Updated: Sep 15
Making your own bone broth is a simple way to stretch your grocery dollars and still enjoy a nutrient dense food in all your recipes.
"The best part about making anything homemade is that you can control what goes into it."
I started making broth as a way to save money on our groceries. Plus I'm a little crazy when it comes to not wasting food. I liked the idea of using every part to get my money's worth. It wasn't until later that I read about the great nutritional benefits of making your own broth. It can be an excellent source of calcium, can boost your immune system, and supports healthy skin and joints through collagen.
Here's how I do it: I save my used bones in the freezer until I'm ready to use them. You can use any type of bone, but I do keep them seperated and make different kinds of broth-chicken, ham, beef. When I cut carrots, celery, potatoes, or any vegetable, I put the scraps in the freezer to use too. This makes the broth more flavorful and stretches your grocery dollars a little too.
Many people think of homemade broth as being a complicated thing, but it really isn't! Like all my cooking, I take a simple approach and mostly use the Instantpot or crock pot. This is a super easy way to set your broth and then go on about your day. Just throw all the ingredients in and forget it. You will find many different opinions about what your broth needs to look like, but rest assured even if it doesn't look right, its still flavorful and nutritious. The best part about making anything homemade is that you can control the ingredients. So, if you need a low sodium option, you've got it. If you like the flavor of a certain spice, you can add as much as you want. You can use any type of bones too, chicken, beef, ham, whatever you have. You can make it with a ton of vegetables or just water. It's all up to you!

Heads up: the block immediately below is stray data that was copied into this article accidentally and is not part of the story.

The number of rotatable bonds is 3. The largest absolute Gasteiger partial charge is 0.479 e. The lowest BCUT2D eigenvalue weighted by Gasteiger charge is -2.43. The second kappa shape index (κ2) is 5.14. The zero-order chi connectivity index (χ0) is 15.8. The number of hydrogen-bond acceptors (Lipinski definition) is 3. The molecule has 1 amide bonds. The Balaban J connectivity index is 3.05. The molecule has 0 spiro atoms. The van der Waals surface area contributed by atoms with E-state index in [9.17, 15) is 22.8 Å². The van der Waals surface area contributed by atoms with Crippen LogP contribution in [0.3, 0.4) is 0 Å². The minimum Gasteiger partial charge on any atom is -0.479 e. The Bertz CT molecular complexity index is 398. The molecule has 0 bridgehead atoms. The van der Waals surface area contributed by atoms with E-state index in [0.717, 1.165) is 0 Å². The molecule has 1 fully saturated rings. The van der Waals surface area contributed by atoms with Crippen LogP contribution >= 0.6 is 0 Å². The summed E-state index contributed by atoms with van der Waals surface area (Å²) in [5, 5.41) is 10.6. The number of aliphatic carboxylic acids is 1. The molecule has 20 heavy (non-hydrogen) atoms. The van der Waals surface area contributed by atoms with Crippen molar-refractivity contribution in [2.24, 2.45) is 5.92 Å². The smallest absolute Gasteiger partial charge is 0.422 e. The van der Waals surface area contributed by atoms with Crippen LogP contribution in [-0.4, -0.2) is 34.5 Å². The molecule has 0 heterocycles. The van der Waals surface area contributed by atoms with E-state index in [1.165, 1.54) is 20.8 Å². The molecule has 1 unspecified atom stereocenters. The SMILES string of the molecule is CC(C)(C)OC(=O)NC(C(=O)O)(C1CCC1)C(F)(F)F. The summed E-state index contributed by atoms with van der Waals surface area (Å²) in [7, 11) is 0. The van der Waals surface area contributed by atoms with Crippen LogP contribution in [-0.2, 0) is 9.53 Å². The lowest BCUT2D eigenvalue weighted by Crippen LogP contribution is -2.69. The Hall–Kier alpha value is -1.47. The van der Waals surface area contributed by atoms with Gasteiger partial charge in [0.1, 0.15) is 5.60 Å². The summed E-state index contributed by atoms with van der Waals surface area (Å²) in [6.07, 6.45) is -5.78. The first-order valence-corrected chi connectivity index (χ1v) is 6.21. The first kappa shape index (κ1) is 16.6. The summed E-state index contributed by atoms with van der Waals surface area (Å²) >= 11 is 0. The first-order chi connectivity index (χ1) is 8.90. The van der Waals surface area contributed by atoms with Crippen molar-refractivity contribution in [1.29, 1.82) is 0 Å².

I like to store mine in the souper cube molds, but if you don't have them, even ice cube trays will work. If you haven't tried these, check out the link below because they are great! They are a great way to store freeze, then store at just the perfect portion size. You can also pressure can your bone broth to make it shelf stable.
Roasted or Cooked Bones
Vegetables or Vegetable Scraps
Water to Cover
Salt, Pepper, and any other Herbs such as Garlic, Thyme, or Oregano
2 Tablespoons of Apple Cider Vinegar
Put bones and all other ingredients in pot and cover with water just about an inch above the bones.
If you are cooking in an instantpot, cook for 3-4 hours. If you are cooking on the stovetop or crockpot, just cook on low for at least 8 hours or until bones are brittle and easily broken.
Strain, let cool, and put in containers to freeze.
Or use within a few days in soups, casseroles, and side dishes.